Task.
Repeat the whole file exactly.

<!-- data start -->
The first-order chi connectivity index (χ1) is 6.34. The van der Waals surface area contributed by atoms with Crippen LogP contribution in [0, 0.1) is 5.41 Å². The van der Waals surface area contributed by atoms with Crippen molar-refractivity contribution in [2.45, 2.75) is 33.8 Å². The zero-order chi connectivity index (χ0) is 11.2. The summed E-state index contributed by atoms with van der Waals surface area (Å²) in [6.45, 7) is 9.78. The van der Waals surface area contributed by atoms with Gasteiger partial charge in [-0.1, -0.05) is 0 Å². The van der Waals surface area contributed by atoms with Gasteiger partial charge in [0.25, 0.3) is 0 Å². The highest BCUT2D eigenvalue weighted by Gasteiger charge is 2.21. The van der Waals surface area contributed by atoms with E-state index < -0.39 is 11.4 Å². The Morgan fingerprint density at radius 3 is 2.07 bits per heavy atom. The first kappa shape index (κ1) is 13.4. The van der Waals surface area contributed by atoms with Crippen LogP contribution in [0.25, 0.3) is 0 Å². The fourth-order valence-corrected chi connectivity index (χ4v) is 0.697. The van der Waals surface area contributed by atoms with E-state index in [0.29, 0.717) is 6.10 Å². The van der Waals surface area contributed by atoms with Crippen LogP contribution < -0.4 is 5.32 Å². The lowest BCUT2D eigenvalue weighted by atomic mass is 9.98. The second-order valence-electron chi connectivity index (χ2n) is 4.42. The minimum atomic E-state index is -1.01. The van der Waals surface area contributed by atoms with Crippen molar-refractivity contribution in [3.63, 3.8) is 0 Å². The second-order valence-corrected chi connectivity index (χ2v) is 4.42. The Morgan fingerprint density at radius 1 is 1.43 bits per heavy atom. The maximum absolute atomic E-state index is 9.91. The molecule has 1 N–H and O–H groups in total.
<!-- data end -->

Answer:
The first-order chi connectivity index (χ1) is 6.34. The van der Waals surface area contributed by atoms with Crippen LogP contribution in [0, 0.1) is 5.41 Å². The van der Waals surface area contributed by atoms with Crippen molar-refractivity contribution in [2.45, 2.75) is 33.8 Å². The zero-order chi connectivity index (χ0) is 11.2. The summed E-state index contributed by atoms with van der Waals surface area (Å²) in [6.45, 7) is 9.78. The van der Waals surface area contributed by atoms with Gasteiger partial charge in [-0.1, -0.05) is 0 Å². The van der Waals surface area contributed by atoms with Gasteiger partial charge in [0.25, 0.3) is 0 Å². The highest BCUT2D eigenvalue weighted by Gasteiger charge is 2.21. The van der Waals surface area contributed by atoms with E-state index < -0.39 is 11.4 Å². The Morgan fingerprint density at radius 3 is 2.07 bits per heavy atom. The first kappa shape index (κ1) is 13.4. The van der Waals surface area contributed by atoms with Crippen LogP contribution in [0.25, 0.3) is 0 Å². The fourth-order valence-corrected chi connectivity index (χ4v) is 0.697. The van der Waals surface area contributed by atoms with E-state index in [0.29, 0.717) is 6.10 Å². The van der Waals surface area contributed by atoms with Crippen LogP contribution < -0.4 is 5.32 Å². The lowest BCUT2D eigenvalue weighted by atomic mass is 9.98. The second-order valence-electron chi connectivity index (χ2n) is 4.42. The minimum atomic E-state index is -1.01. The van der Waals surface area contributed by atoms with Crippen molar-refractivity contribution in [3.63, 3.8) is 0 Å². The second-order valence-corrected chi connectivity index (χ2v) is 4.42. The Morgan fingerprint density at radius 1 is 1.43 bits per heavy atom. The maximum absolute atomic E-state index is 9.91. The molecule has 1 N–H and O–H groups in total.